Welfare Program Recognized for Helping 3,800 Children Smile after Cleft Surgery
Philip M. Volmar, Church News and Events
In John 16:33, Jesus Christ said, “Be of good cheer; I have overcome the world.”
In following the Savior’s admonition, the Church’s welfare program has been giving 3,800 children in Egypt, Ethiopia, Jordan, and Kenya something to smile about by making surgery for their cleft palates and lips available.
At Operation Smile’s fifth annual Breakfast for Smiles on Tuesday in Salt Lake City, Utah, USA, Presiding Bishop H. David Burton spoke about the Church’s partnership with the nonprofit organization, a medical charity that provides free surgeries that repair children’s faces and bring them hope for the future.
“Caring hearts can do marvelous things,” he said, speaking about the partnership. He said that welfare organizations can mobilize those caring hearts to “enhance the lives of our Father in Heaven’s children around the world.”
Facial clefts, which Operation Smile treats, present not only cosmetic but also physical challenges that can prevent sufferers from speaking coherently or eating or drinking properly. The condition may also prevent sufferers from being accepted in their communities. Left untreated, clefts can be deadly—the charity estimates that one-tenth of those born with a cleft will die before they are a year old.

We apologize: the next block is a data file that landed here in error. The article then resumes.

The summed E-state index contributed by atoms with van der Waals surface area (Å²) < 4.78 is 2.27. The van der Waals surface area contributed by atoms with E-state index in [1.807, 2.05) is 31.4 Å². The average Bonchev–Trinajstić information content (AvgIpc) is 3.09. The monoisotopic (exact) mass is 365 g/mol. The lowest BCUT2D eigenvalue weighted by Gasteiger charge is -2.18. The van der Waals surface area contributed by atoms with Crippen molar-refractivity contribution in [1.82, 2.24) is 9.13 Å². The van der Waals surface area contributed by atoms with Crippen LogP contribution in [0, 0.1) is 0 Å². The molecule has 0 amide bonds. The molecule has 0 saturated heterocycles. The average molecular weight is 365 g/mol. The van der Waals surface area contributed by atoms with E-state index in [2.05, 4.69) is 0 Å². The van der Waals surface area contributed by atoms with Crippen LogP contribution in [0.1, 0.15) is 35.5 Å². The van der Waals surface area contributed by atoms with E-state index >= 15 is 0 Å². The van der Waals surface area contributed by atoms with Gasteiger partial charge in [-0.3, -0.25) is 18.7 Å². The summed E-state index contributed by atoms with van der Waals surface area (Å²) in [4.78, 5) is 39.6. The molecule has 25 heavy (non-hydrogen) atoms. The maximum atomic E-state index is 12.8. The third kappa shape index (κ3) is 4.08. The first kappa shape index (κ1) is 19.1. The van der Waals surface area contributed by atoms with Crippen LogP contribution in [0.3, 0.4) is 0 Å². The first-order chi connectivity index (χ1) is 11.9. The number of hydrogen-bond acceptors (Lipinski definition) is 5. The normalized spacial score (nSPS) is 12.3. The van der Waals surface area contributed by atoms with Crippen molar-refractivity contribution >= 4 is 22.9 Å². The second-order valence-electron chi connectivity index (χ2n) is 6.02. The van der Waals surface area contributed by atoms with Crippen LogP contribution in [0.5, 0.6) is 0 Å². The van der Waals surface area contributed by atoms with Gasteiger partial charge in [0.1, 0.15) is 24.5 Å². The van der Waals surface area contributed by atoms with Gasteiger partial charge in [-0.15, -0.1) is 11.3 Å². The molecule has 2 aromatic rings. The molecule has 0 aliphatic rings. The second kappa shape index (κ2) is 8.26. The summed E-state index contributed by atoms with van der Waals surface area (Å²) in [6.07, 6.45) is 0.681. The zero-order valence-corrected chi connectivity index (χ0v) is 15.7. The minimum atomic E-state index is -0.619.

Bishop Burton spoke as part of Operation Smile’s recognition of the Church and its global welfare program that focuses on families’ and individuals’ temporal needs.
The Church donated nearly $1 million (US) last year to Operation Smile, bringing the Church’s 20-year commitment to the organization to new heights. Since its beginnings, Operation Smile has helped some 160,000 children in more than 60 countries.
The 45-minute restorative surgery provided by the organization brings children hope, a principal tenet of the gospel of Jesus Christ.
“My whole life changed,” said 16-year-old Chadleen Alberth-Lacdo-o, a former cleft sufferer from the Philippines who sang at the breakfast and who received treatment from Operation Smile when she was four years old. “I had no confidence inside of me before, but I’m now living the life of a normal kid.”
The recognition of the Church at the event comes during the 75th year of the Church’s welfare program, which was originally announced on April 6, 1936, during the Great Depression in the United States.
“The commitment of Church leaders to relieve human suffering was as certain as it was irrevocable,” said Bishop Burton about the welfare program during his October 2010 general conference address. “The hearts of Church members and leaders throughout the world are being positively influenced and guided by the doctrines and divine spirit of loving and caring for their neighbors.”